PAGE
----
When does an expert report constitute “independent evidence” of torture?

R (on the application of AM) v Secretary of State for the Home Department [2012] EWCA Civ 521 - Read judgment

Whether expert evidence relied upon by an asylum seeker amounted to “independent evidence” of torture was the key issue before the Court of Appeal in this case . The issue arose in the context of AM’s claim against the Home Office for wrongful imprisonment contrary to the UK Border Agency’s  Enforcement Instructions and Guidance. The Guidance, which contains the policy of the Agency on detentions (amongst other things), says that where there is “independent evidence” that a person has been tortured, that person is suitable for detention only in “very exceptional circumstances”.

AM, an Angolan national, was detained pending removal following an unsuccessful appeal from the refusal of her asylum claim, the Asylum and Immigration Tribunal having found her to have “no credibility whatsoever” and rejected her evidence that she had been raped and tortured. She later launched a fresh asylum claim on the basis of new evidence, in the form of an expert report by a wound and scar specialist, Ms Kralj, which linked the various scars on her body to torture. The claim was refused again but AM won her appeal. The Tribunal this time found that she had been raped and tortured as she had claimed, causing the scars on her body.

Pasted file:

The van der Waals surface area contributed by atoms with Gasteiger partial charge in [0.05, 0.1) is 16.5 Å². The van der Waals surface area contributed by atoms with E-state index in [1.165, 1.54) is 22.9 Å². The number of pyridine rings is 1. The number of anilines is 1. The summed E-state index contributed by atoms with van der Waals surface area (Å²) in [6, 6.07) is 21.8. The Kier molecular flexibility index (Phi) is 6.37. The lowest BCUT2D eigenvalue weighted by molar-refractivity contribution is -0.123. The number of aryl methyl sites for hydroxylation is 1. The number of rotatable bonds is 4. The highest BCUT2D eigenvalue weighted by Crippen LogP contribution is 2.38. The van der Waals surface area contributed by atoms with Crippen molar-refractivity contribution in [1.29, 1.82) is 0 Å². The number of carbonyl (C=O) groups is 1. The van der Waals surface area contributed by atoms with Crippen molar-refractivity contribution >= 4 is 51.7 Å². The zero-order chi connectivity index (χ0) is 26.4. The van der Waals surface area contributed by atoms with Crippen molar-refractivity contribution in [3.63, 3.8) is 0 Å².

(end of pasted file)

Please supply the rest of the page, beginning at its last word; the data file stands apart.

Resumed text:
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Gay refugees cannot be sent home and told to hide their sexuality

HJ (Iran) v Secretary of State for the Home Department [2010] UKSC 31 (07 July 2010) - Read Judgment

The Supreme Court has ruled that the government’s “Anne Frank” policy of sending back gay refugees to their home countries where they feared persecution is unlawful as it breached their human rights..

HJ and HT are both homosexual men and had been persecuted in their home countries – Iran and Cameroon respectively – after their sexual orientation had been discovered.

The court criticised the controversial policy, practised since 2006, of telling gay asylum seekers who feared prosecution in their home countries to hide their sexuality upon their return, rather than granting them asylum.  In the Court of Appeal the men’s barrister had referred to this as an “Anne Frank” policy, in that, like Anne Frank, the men would be safe if they hid from authorities but not if they didn’t.

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